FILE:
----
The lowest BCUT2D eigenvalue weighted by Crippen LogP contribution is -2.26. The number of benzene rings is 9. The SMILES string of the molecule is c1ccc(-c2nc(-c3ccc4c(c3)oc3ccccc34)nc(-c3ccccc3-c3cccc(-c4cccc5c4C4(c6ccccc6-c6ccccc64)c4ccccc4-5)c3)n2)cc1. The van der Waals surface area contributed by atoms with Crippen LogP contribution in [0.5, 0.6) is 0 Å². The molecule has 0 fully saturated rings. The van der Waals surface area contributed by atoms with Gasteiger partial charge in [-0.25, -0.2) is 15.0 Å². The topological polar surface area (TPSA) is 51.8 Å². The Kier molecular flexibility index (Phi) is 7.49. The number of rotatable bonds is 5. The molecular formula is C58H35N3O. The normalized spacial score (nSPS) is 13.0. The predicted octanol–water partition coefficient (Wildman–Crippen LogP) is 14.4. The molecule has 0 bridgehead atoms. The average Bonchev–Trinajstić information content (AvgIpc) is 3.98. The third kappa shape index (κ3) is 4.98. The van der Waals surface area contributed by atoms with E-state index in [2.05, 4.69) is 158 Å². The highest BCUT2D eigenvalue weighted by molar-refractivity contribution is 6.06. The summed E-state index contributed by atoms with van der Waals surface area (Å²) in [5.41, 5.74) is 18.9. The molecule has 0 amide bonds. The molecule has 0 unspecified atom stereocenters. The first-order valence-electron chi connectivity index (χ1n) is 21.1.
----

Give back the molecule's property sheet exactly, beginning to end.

The lowest BCUT2D eigenvalue weighted by Crippen LogP contribution is -2.26. The number of benzene rings is 9. The SMILES string of the molecule is c1ccc(-c2nc(-c3ccc4c(c3)oc3ccccc34)nc(-c3ccccc3-c3cccc(-c4cccc5c4C4(c6ccccc6-c6ccccc64)c4ccccc4-5)c3)n2)cc1. The van der Waals surface area contributed by atoms with Crippen LogP contribution in [0.5, 0.6) is 0 Å². The molecule has 0 fully saturated rings. The van der Waals surface area contributed by atoms with Gasteiger partial charge in [-0.25, -0.2) is 15.0 Å². The topological polar surface area (TPSA) is 51.8 Å². The Kier molecular flexibility index (Phi) is 7.49. The number of rotatable bonds is 5. The molecular formula is C58H35N3O. The normalized spacial score (nSPS) is 13.0. The predicted octanol–water partition coefficient (Wildman–Crippen LogP) is 14.4. The molecule has 0 bridgehead atoms. The average Bonchev–Trinajstić information content (AvgIpc) is 3.98. The third kappa shape index (κ3) is 4.98. The van der Waals surface area contributed by atoms with E-state index in [2.05, 4.69) is 158 Å². The highest BCUT2D eigenvalue weighted by molar-refractivity contribution is 6.06. The summed E-state index contributed by atoms with van der Waals surface area (Å²) in [5.41, 5.74) is 18.9. The molecule has 0 amide bonds. The molecule has 0 unspecified atom stereocenters. The first-order valence-electron chi connectivity index (χ1n) is 21.1.